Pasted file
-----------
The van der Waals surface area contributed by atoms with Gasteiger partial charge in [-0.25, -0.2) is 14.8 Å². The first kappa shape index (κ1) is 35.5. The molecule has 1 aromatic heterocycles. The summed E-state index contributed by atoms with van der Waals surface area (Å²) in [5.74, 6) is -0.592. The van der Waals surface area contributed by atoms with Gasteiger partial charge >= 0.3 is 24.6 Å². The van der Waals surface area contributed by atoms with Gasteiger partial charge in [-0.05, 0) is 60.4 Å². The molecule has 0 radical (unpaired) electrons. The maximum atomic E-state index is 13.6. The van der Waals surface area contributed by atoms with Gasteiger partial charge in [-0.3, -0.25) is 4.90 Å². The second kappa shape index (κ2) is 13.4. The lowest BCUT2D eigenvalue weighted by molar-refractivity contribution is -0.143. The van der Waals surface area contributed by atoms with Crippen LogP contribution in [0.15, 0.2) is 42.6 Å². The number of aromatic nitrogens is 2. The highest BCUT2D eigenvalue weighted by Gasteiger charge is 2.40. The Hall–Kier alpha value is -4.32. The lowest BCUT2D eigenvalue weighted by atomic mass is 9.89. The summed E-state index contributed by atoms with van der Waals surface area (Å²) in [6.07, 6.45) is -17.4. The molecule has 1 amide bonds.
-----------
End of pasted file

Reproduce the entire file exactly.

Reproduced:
The van der Waals surface area contributed by atoms with Gasteiger partial charge in [-0.25, -0.2) is 14.8 Å². The first kappa shape index (κ1) is 35.5. The molecule has 1 aromatic heterocycles. The summed E-state index contributed by atoms with van der Waals surface area (Å²) in [5.74, 6) is -0.592. The van der Waals surface area contributed by atoms with Gasteiger partial charge >= 0.3 is 24.6 Å². The van der Waals surface area contributed by atoms with Gasteiger partial charge in [-0.05, 0) is 60.4 Å². The molecule has 0 radical (unpaired) electrons. The maximum atomic E-state index is 13.6. The van der Waals surface area contributed by atoms with Gasteiger partial charge in [-0.3, -0.25) is 4.90 Å². The second kappa shape index (κ2) is 13.4. The lowest BCUT2D eigenvalue weighted by molar-refractivity contribution is -0.143. The van der Waals surface area contributed by atoms with Crippen LogP contribution in [0.15, 0.2) is 42.6 Å². The number of aromatic nitrogens is 2. The highest BCUT2D eigenvalue weighted by Gasteiger charge is 2.40. The Hall–Kier alpha value is -4.32. The lowest BCUT2D eigenvalue weighted by atomic mass is 9.89. The summed E-state index contributed by atoms with van der Waals surface area (Å²) in [6.07, 6.45) is -17.4. The molecule has 1 amide bonds.